Bluesy Velvet

Just because the man makes the trippiest films on the planet, everybody thinks David Lynch is from Bizarroland. He's an artist, people, not a space alien or a drug-huffing lunatic. Well, unless you count nicotine and caffeine. He doses himself steadily throughout Lynch, an entrancing mood piece that captures the director's state of mind before and during the production of Inland Empire, his latest film and his first shot on digital video. The man from Montana is presented as a full-time, hands-on creative being, painting, writing, hammering on a set, immersing a sport coat into a bucket of green dye. He's not in constant frenzied motion, however; the benefits of transcendental meditation, which he mentions more than once, are self-evident. The film adamantly refuses to open a window onto Lynch's personal life, or to provide so much as a wisp of an interview with a friend or collaborator (though the glimpses of Laura Dern are a sweet treat). The only voice we hear, essentially, is Lynch's, which makes Lynch less a documentary than a guided meditation on the art of living a creative and satisfying life.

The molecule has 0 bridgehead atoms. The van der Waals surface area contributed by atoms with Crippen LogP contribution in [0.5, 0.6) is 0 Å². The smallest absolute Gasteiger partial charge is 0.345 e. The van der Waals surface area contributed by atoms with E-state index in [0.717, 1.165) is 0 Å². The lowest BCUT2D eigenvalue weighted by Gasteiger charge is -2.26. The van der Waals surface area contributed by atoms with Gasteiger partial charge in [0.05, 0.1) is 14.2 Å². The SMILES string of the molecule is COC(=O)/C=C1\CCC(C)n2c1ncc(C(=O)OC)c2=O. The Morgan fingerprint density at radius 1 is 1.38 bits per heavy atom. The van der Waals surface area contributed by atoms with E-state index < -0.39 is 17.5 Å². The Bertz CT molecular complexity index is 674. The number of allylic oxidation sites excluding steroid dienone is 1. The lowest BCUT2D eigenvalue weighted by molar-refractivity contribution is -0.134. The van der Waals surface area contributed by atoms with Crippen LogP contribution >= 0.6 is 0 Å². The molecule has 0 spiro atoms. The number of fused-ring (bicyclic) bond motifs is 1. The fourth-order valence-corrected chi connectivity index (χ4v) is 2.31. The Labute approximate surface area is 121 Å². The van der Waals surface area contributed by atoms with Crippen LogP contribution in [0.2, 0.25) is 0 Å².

Jan. 17-21, 7:15 & 9:15 p.m., 2008

 
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